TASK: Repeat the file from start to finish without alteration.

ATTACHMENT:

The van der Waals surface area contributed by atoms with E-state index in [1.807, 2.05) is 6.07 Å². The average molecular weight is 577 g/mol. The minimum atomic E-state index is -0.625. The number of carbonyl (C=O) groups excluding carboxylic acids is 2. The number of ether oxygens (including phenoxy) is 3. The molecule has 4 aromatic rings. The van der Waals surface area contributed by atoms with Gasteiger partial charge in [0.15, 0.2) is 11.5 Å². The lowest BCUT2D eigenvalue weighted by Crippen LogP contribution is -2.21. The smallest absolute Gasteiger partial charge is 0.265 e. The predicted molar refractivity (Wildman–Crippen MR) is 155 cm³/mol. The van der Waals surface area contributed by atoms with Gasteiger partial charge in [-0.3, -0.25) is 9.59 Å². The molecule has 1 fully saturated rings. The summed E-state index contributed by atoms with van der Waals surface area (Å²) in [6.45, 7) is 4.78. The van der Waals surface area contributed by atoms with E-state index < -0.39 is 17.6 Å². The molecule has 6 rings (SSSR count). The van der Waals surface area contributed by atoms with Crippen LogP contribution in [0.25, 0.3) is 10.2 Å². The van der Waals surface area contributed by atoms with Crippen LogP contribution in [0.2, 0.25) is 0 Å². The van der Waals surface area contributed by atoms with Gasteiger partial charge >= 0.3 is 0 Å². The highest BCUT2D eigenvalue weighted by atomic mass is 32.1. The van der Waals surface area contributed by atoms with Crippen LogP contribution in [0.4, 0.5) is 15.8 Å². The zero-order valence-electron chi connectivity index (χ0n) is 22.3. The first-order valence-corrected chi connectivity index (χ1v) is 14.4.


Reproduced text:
The van der Waals surface area contributed by atoms with E-state index in [1.807, 2.05) is 6.07 Å². The average molecular weight is 577 g/mol. The minimum atomic E-state index is -0.625. The number of carbonyl (C=O) groups excluding carboxylic acids is 2. The number of ether oxygens (including phenoxy) is 3. The molecule has 4 aromatic rings. The van der Waals surface area contributed by atoms with Gasteiger partial charge in [0.15, 0.2) is 11.5 Å². The lowest BCUT2D eigenvalue weighted by Crippen LogP contribution is -2.21. The smallest absolute Gasteiger partial charge is 0.265 e. The predicted molar refractivity (Wildman–Crippen MR) is 155 cm³/mol. The van der Waals surface area contributed by atoms with Gasteiger partial charge in [-0.3, -0.25) is 9.59 Å². The molecule has 1 fully saturated rings. The summed E-state index contributed by atoms with van der Waals surface area (Å²) in [6.45, 7) is 4.78. The van der Waals surface area contributed by atoms with E-state index < -0.39 is 17.6 Å². The molecule has 6 rings (SSSR count). The van der Waals surface area contributed by atoms with Crippen LogP contribution in [0.25, 0.3) is 10.2 Å². The van der Waals surface area contributed by atoms with Crippen LogP contribution in [0.2, 0.25) is 0 Å². The van der Waals surface area contributed by atoms with Gasteiger partial charge >= 0.3 is 0 Å². The highest BCUT2D eigenvalue weighted by atomic mass is 32.1. The van der Waals surface area contributed by atoms with Crippen LogP contribution in [0.4, 0.5) is 15.8 Å². The zero-order valence-electron chi connectivity index (χ0n) is 22.3. The first-order valence-corrected chi connectivity index (χ1v) is 14.4.